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Annual Ryegrass

Periodic drought conditions or extended freeze events may lead to stand failures of cool-season annuals or a void in plans of forage availability in the winter. Producers may question if they should replant stands during the winter to address an emergency forage shortage.

To address this question, Alabama Cooperative Extension System researchers conducted a demonstration project in 2016 and 2017 at the Sand Mountain Research and Extension Center in Crossville, Alabama. This project looked to determine the impact of late-planted annual ryegrass on forage production, the number of grazing days, and forage nutritional value. In this demonstration, two annual ryegrass varieties (Winterhawk and Marshall) were planted across three planting dates.

  • December 15, 2016
  • February 1, 2017
  • March 1, 2017

Pastures were fertilized at a rate of 50-40-40 lb. of nitrogen (N), phosphorous (P), and potassium (K) per acre after planting, and an additional 50 lb. N per acre was applied in March.


Figure 1. Seasonal yield of late-planted annual ryegrass varieties.

Figure 1. Seasonal yield of late-planted annual ryegrass varieties.

Seasonal yield (figure 1) was greatest for the Marshall and Winterhawk ryegrass that was planted in December. March-planted Marshall ryegrass was intermediate in production compared to varieties planted in December, while February plantings and the March-planted Winterhawk ryegrass had the lowest seasonal production.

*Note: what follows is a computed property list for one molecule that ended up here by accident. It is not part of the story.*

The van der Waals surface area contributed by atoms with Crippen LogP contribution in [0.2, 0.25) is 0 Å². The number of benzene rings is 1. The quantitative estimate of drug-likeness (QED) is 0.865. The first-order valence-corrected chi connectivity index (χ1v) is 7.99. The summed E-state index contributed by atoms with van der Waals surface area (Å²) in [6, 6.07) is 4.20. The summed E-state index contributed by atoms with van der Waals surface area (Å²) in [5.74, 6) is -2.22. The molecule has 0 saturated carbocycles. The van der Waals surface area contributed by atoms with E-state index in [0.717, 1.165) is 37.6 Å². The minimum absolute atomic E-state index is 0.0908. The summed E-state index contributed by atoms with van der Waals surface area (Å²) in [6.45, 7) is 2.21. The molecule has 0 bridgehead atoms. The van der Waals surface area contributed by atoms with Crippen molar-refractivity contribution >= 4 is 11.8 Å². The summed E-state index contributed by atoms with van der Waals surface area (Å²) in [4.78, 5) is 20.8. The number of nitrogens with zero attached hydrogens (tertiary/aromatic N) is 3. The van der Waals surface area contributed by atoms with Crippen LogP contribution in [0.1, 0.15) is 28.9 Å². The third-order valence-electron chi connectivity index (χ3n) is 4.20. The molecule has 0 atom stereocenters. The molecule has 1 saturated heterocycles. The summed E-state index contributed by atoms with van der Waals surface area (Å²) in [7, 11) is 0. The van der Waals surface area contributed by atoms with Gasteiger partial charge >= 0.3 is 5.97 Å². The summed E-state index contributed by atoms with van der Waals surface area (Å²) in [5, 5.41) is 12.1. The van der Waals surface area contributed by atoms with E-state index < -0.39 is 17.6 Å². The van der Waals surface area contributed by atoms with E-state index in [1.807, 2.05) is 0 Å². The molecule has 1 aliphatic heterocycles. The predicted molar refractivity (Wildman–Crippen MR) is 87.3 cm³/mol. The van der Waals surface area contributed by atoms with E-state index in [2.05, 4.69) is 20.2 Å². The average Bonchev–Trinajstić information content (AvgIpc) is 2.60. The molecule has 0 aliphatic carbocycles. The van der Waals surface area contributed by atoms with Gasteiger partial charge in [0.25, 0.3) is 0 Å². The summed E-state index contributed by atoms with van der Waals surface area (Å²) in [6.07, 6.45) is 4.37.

Overall ryegrass yield was between 4,000 and 11,000 lb. of dry matter per acre across planting dates. The combination of relatively mild climatic conditions and adequate rainfall after each planting date supported favorable growing conditions for ryegrass in this study (table 1). Frost events occurred largely in early January and again in mid-February. February ryegrass plantings were most affected by frost timing, and yield was more negatively impacted than the December or March plantings.

Grazing was initiated on December-planted pastures during the last week of March, whereas February and March planting dates were unable to be grazed until early May.

Forage nutritive value of annual ryegrass was greatest at the beginning of the grazing season in March and declined rapidly with increasing maturity through June. Decreasing forage quality corresponds with a rapid increase in forage yield that was observed in late April through June (table 2).


Table 1. Average Monthly Temperature and Rainfall from December 2016 through June 2017

MonthAverage High Temperature (°F)Average Low Temperature (°F)Rainfall (inches)


Table 2. Forage Nutritive Value of Annual Ryegrass Varieties (% Dry Matter Basis) Planted from December 2016 through March 2017

VarietyPlanting DateCrude Protein (%)Neutral Detergent Fiber (%)Acid Detergent Fiber (%)Total Digestible Nutrients (%)



During the one-year evaluation, late-planted annual ryegrass provided adequate forage dry matter production to support late-spring grazing. Mild climatic conditions during the winter allowed for successful establishment of annual ryegrass in this demonstration project. However, year-to-year variation in temperature and frost events can greatly influence production and stand health, increasing production risk with late-planting cool-season annuals. Planting cool-season annuals late should only be considered in drought years or after severe winter kill/damage as a source of emergency forage.

Read a more in-depth publication of this demonstration project in the Journal of the NACAA.